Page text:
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  • The French Schools Overseas Network: An Overview

    The French Schools Overseas is a network of five institutions of higher education and research governed by the 2011--164 Decree of the 10 February 2011. Establish abroad, in Greece (French School at Athens, 1846), in Italy (French School at Rome, 1875), in Egypt (French Institute for Oriental Archaeology, Cairo, 1880), in Southeast Asia (French School of Asian Studies, Paris, 1898) and in Spain (Casa de Velázquez, Madrid, 1920), the Schools have a triple mission of education, research, and dissemination in the humanities and the social sciences. They host young researchers of doctoral or post-doctoral standing while also drawing on a community of more senior researchers, both French and non-French. Together the Schools publish approximately one hundred volumes each year. In their host countries, they develop networks of collaboration and cooperation, making them invaluable stakeholders in French research abroad. Since 2015, they have a committee of directors which oversees the network’s shared activities. 

    Visit the Website of the French Schools Overseas Network

    Read the 2011--164 Decree (in french)


    Watch the CNRS video on the 5 Schools
     


    Missions

    The French Schools Overseas carry out a mission of training, research, dissemination, and knowledge exchange. 

    The Schools are responsible for research training. To this end, they host doctoral students and post-doctoral scholars for varying periods and with a number of different possible stasuses: year-long members renewable one or two times, grant-holders of one month or longer, trainees on excavation sites, students in themed doctoral training seminars, or students possessing doctoral research contracts with a university. The Schools also provide work placements to young curators, archivists, librarians, architects or topographers, as well as publishing professionals, giving each the  opportunity to work in an international professional environment. 

    In their host countries, the Schools develop - in line with a five-year research programme - research missions in numerous domains within the humanities and the social sciences: archaeology, history of art, history, religious sciences, philology, anthropology, ethnology or social sciences. Current and former members of the Schools, as well as their associate researchers, all participate in these missions. The Schools also have facilities for supporting visiting researchers as members, either one-year renewable (FSA, FSR, FIOA, and Casa) or permanent (FSAS); as researchers in residence for one month or longer; and as researchers on international mobility grants financed by the CNRS or the EU (Marie Sklodowska-Curie Programme). Researchers can be housed either on site at the Schools themselves or in purpose-built structures on sites where the Schools are undertaking archaeological excavations. Hosted missions benefit from an administrative, scientific, and technological environment that is already up and running.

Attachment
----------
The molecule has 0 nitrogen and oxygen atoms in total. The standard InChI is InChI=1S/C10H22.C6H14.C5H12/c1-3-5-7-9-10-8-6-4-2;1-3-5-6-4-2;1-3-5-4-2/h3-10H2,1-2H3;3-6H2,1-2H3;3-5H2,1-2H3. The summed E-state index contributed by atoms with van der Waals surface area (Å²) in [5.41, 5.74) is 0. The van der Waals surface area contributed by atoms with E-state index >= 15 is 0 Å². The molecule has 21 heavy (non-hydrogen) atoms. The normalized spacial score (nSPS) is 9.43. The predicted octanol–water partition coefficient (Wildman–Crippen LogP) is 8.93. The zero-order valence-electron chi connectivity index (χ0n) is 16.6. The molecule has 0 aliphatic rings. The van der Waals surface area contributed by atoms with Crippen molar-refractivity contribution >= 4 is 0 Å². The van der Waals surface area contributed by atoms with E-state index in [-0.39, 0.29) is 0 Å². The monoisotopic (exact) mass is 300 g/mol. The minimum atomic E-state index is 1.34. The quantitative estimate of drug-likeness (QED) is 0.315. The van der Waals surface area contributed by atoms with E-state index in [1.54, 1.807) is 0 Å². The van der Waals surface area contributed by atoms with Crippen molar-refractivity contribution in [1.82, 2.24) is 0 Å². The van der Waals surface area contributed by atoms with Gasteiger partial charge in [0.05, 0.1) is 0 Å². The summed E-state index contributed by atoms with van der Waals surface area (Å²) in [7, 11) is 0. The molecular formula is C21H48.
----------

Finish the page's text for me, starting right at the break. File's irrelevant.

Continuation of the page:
The Schools are responsible for the dissemination and knowledge exchange of the scholarship and data produced under their aegis. They publish approximately one hundred monographs annually, approximately ten specialist journals, as well as numerous conference proceedings. In their host countries and in France, the Schools organize academic events (conference, exhibitions, etc.) aimed at both specialists and members of the general public. 
     

    Governance

    Under the supervision of the Ministry of National Education, Higher Education and Research, the French Schools Overseas are governed by a joint decree (2011-164 of 10 February 2011)They are under the academic guidance of the Académie des Inscriptions et Belles Lettres as well as that of the Académie des Beaux-Arts, for the artistic section of the Casa, and the Académie des Sciences Morales et Politiques, for the School at Rome. Each School has its own Board of Trustees and its own Academic Board, and in the case of the Casa an additional Artistic Board. In January 2015, the Schools established by convention a special Committee of Directors with a rotating presidency, which acts as an authority for reflection and the proposal  of new networks. Since 2013, the Schools are represented at the Conference of University Presidents.  




     

    ARCHIMAGE : The latest pictures

    IMAGE
    Thasos - Acropole ; Athénaion (sanctuaire d'Athéna), GTh 65 - L10036-005A

    Sujet : rempart mur trace rocher Matériau : marbre
    Archimage is intended to gradually put online the graphic and photographic documents, kept in the Archives service of FSA.

    Archaeology in Greece ONLINE

    LAVREOTIKI, Melissia Iatrou-6095
    Lavreotiki, Melissia Iatrou, Kokkori-Demou plot. Manolis Psarros (B' ????) reports on the discovery of two 4th c. B.C. building complexes and a road to their north (Figs. 1, 2, 3). The east building is gamma-shaped and consists of 5 rooms and a courtyard. Only two rooms of the western building were excavated. One of them contained the stone base of a wooden column, which supported the roof (Fig. 4). The eastern building had grey floors of beaten earth and a subfloor of white/off-white beaten earth of unknown geological composition (Fig. 5). The same sub-floor was also found in the western building. Finds from the buildings include lamps (Fig. 6), drinking vessels, sherds from beehives (Fig. 7) and lekanes, some of which had been repaired with lead clamps (Fig. 8). D. Parra, A. Kapetaniou
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    A collaborative project with the BSA.